Nearly everyone dislikes the idea of creating a legal agreement to govern his or her relationship. It seems to take the spontaneity and trust out of the relationship and reduce it to a business arrangement. However, in some cases it may be the right thing to do.
First, let’s look at the difference between the two agreements. Premarital agreements are created between two individuals who are planning to get married in the near future. Living together agreements, also called property agreements, are created between two individuals who do not plan to marry immediately, but who may accumulate property together. This can include same-sex couples and long-term roommate situations, as well as couples who choose to live together for an extended period.
Generally, a premarital agreement is a good idea when one or both parties bring property into the marriage, one makes a larger income, or one or both owns a business. It becomes a necessity if children are involved. The agreement will indicate the property owned by each individual before marriage and how property purchased after marriage will be owned, managed, or controlled. It may also cover such issues as how jointly incurred bills will be paid.
If one spouse has children or grandchildren, that person may indicate through the agreement (and a will) to leave the bulk of their estate to their heirs at the time of death rather than leaving it to the surviving spouse. The agreement will also cover the details of any settlement or alimony should the marriage end in separation or divorce.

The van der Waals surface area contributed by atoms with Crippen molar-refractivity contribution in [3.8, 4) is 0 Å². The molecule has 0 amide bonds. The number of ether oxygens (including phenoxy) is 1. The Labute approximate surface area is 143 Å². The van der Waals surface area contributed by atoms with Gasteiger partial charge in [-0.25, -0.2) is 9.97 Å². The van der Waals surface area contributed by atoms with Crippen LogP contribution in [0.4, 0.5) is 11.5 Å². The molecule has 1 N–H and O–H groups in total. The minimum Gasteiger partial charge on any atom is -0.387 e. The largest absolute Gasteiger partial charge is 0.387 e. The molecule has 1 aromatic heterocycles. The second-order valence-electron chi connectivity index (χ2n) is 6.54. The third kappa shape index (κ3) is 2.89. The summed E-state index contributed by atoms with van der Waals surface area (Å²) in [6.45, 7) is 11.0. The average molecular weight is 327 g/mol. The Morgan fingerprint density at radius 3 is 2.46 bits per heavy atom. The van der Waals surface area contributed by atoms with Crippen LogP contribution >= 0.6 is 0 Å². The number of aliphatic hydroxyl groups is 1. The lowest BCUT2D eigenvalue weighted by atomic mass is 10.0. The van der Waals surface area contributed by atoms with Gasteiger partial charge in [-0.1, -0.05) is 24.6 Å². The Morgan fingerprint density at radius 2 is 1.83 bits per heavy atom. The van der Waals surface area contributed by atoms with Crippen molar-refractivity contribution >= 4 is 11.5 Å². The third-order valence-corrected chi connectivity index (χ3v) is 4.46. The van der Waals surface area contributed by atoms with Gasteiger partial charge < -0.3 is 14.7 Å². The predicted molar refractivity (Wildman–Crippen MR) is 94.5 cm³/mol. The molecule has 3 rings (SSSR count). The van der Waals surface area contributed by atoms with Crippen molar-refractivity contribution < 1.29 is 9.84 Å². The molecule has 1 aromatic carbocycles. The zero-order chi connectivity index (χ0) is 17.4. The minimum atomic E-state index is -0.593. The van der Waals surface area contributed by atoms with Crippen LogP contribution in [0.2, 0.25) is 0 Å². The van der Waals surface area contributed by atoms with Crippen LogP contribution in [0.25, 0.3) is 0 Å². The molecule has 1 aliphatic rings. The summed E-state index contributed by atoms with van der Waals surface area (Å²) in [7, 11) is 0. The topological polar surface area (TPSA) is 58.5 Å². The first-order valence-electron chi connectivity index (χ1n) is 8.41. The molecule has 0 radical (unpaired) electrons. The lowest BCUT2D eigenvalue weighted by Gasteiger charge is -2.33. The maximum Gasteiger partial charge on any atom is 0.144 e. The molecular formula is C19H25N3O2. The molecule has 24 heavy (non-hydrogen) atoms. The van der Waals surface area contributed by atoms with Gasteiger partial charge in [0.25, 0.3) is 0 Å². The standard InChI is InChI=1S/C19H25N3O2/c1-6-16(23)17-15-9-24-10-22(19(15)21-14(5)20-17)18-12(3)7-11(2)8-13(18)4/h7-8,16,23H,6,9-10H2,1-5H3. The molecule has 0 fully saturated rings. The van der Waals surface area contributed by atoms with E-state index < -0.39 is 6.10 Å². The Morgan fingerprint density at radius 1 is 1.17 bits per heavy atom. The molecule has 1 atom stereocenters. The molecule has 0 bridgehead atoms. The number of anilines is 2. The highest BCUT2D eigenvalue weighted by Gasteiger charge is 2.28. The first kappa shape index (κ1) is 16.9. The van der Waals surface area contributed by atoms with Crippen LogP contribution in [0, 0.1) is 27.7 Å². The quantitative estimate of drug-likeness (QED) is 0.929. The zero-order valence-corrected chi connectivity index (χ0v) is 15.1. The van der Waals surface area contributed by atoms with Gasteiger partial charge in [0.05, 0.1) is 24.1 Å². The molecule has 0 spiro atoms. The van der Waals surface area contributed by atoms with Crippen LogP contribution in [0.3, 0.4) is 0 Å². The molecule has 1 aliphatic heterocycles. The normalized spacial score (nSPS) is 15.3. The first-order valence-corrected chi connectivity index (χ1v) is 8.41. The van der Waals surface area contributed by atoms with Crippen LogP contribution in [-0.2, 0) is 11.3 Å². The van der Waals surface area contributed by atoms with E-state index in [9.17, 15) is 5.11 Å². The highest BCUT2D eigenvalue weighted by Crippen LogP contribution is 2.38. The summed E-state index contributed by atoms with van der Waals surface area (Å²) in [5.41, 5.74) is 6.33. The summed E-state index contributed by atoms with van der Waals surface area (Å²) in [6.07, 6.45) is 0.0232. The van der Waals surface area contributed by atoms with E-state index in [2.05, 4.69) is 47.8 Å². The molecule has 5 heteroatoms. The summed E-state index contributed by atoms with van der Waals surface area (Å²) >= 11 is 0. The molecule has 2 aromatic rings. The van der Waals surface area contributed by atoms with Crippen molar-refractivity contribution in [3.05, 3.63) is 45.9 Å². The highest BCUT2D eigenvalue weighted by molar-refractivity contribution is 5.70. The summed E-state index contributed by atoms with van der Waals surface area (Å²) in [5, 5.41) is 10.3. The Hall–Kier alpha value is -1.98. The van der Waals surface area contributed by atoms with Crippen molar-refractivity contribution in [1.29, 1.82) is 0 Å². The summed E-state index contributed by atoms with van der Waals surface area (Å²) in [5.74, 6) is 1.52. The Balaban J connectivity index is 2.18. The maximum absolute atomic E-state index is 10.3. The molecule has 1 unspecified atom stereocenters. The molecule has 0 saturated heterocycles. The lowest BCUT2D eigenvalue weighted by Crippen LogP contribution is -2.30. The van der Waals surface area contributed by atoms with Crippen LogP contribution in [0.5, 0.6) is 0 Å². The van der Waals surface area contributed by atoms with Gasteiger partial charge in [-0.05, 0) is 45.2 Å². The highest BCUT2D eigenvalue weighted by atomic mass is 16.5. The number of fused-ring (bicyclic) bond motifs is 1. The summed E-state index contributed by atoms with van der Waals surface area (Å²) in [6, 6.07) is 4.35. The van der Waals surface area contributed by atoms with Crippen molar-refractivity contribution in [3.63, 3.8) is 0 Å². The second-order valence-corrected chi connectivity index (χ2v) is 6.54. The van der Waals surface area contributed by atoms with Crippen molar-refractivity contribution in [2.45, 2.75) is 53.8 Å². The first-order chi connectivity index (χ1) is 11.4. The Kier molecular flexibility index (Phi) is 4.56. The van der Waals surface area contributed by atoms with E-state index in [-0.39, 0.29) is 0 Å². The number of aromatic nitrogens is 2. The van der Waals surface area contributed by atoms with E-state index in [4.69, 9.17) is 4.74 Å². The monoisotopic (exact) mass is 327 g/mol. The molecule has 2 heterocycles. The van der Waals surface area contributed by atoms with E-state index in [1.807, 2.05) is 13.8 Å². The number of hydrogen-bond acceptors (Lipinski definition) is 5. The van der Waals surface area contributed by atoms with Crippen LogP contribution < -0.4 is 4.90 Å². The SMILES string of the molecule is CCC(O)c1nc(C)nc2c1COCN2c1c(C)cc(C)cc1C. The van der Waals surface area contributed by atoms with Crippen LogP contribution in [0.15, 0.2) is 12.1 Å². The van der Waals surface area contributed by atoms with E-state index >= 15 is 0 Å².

The Uniform Pre-Marital Agreement Act is a federal law that provides legal guidelines for premarital agreements. Agreements are usually enforceable in court unless it can be proven that one party was forced to sign the agreement against their will or that the agreement is written in such a way as to promote divorce, such as providing an unusually large settlement.
Living together agreements also indicate the property that each party brings into the relationship. They spell out how property jointly acquired during the relationship will be owned and what will happen to the property should the couple separate. The agreement may also indicate how money will be handled (does each person handle their own; will they have a joint account; or some other arrangement). If the couple later decides to marry, the living together agreement will no longer be valid and should be replaced by a premarital agreement.
Non-financial issues, such as who does the cooking and who does the laundry, are not covered by either a premarital agreement or a living together agreement. An attorney should prepare either agreement, since the simplest of mistakes can make the entire agreement void.
Though you may not like the idea of signing a premarital or living together agreement, having one could protect you and your assets if your relationship should end.